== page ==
My suspicion is that people have a deep need for the identity that a faith provides. It's not what the faith teaches, it's who the faith allows the believer to be. People belong to a religion because the belonging is important to them, not because there is a compelling logic to the beliefs. If they were to discard that "membership," they would feel like orphans with no identity, no connections to anyone else.

I recently learned about Julia Sweeney's one-woman show,
Letting Go of God, at the Hudson Backstage Theater in Los Angeles. At first I thought it was impossible that there was a show about atheism/agnosticism and that the title must refer to not holding onto God so tightly but taking steps on one's own while God hovers nearby. But after reading about it on the website, I see that it really does mean no longer believing in God. In the following quote from a review, the last sentence, "It's because I take you so seriously that I can't bring myself to believe in you," really resonates with me.

Kendt noted that "the humbly sage Sweeney has needling questions that can't be swatted away... While she scores some easy, flawlessly deadpan laughs at the expense of Mormonism, Deepak Chopra, astrology and Catholicism, the tradition she says she was happily raised in, she is after much bigger game than cheap disdain. As she says to an imaginary God she's at last parting with near show's end: 'It's because I take you so seriously that I can't bring myself to believe in you.'"

That is it exactly. If the devout Christian, Muslim, Jew were to take his faith absolutely seriously, gentle arrogance and serene confidence would not be the result.

Tuesday, February 08, 2005

The ripple effect from the West Bank

Since the Palestinian conflict seems to be the actual epicenter of most Arab conflicts, perhaps the cease-fire agreed to by Abbas and Sharon today will have a ripple effect that will reach Baghdad.

However, CNN's
Ben Wedeman says that
any hopes of a breakthrough could easily be shattered by a wrong move. There is fear on both sides that a suicide bombing, a killing, any sort of incident, could throw the budding diplomatic thaw into the deep freeze.

I do wonder whether the soldiers on both sides will be able to let go. The peace following a war can be a traumatic time for soldiers. Many (most?) have a hard time adapting to the dullness of ordinary life after the intensity of combat. It would be tragically ironic if nothing more than simple, addictive adrenaline keeps the conflict going.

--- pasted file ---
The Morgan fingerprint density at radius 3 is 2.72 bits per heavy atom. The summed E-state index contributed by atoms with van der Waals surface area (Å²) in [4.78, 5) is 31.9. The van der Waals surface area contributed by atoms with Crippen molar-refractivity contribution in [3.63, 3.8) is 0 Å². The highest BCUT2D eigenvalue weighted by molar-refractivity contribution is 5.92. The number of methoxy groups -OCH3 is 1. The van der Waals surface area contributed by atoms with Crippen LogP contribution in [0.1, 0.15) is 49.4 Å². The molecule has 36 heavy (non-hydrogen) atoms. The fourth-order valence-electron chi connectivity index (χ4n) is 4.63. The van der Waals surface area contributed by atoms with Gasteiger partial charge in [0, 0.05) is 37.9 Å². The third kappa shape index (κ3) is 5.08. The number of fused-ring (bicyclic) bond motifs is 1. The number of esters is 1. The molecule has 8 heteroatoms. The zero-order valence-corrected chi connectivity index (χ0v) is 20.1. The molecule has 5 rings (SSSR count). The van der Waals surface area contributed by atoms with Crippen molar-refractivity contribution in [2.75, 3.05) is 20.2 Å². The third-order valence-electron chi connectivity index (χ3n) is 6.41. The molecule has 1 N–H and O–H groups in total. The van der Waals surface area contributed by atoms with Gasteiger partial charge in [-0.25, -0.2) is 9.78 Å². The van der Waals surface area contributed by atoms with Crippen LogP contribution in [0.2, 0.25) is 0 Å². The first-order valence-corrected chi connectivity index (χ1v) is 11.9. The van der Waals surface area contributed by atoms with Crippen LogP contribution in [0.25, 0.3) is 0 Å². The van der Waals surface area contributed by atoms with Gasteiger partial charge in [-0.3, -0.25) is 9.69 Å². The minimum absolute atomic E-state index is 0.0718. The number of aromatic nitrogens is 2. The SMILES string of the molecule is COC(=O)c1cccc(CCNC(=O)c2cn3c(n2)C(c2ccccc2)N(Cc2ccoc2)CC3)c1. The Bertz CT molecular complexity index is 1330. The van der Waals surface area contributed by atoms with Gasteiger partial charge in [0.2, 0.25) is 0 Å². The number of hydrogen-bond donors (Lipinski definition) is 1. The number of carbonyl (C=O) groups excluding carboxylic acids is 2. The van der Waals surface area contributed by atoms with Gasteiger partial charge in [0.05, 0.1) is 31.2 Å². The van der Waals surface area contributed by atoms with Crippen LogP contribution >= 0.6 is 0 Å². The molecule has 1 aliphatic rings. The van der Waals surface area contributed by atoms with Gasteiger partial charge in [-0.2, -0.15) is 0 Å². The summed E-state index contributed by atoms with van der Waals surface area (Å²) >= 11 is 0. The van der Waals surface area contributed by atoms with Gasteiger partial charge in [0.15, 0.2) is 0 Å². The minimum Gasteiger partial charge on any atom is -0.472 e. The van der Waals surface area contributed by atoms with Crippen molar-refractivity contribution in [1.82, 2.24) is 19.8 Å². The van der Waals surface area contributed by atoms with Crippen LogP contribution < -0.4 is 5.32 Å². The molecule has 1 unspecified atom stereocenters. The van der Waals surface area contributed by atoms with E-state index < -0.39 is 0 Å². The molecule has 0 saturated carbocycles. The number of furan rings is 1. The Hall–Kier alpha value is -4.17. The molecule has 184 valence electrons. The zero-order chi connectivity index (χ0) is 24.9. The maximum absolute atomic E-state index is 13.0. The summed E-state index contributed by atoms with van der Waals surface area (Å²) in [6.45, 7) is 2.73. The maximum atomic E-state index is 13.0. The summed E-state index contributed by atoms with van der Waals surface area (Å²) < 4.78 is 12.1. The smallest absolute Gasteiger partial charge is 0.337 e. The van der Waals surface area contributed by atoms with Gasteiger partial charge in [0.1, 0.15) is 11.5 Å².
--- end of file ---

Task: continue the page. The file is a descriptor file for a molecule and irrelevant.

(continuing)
Sunday, February 06, 2005

If Jesus returned during the Super Bowl

I hear howling. It's drifting in through my closed window from the other apartment buildings nearby. The game is still on.

Now, what I want to know is, if Jesus' return occurred during a particularly important play in the fourth quarter, what would the fans do? Would there be a huge collective "Awwwww" heard throughout the land? What would the players do, the ones who kneel in prayer after a touchdown? Christ splits open the sky just as a crucial play begins that could potentially decide the outcome of the game, and the players look skyward and shout "Wait! Wait! Just let us finish this play, okay?"

Wednesday, February 02, 2005

American graffiti in Liberty Square

Of all the animatronic figures in the Hall of Presidents in Disney World, I wonder if Dubya's is the most vandalized. I wouldn't be surprised if he averages about three eggs per month.

Tuesday, February 01, 2005

Will Disney close Canada at Epcot?

If Canada joins Belgium and the Netherlands in legalizing same-sex marriages, will Disney shut down the Canada pavilion at Epcot? I know a lot of visitors will boycott the attraction if the legislation passes. I can easily picture mothers pushing strollers quickly past the attraction in a huff, one shoulder up and their nose pointed up and away from the architectural replicas and gardens, as if they can't fathom the disgrace Canada has brought upon itself. Perhaps to prevent guests from being upset by the mere sight of the attraction, Disney will plant a grove of huge pine trees overnight to obscure it. Suddenly—poof!—Canada's gone.

You really think it's unlikely? When Paul Reubens was arrested in 1991, Pee Wee Herman vanished from Disney-MGM Studios. Poof!

For more information, go to
Canadians for Equal Marriage. For more of what I think about the defense-of-marriage issue, take a look at my other blog.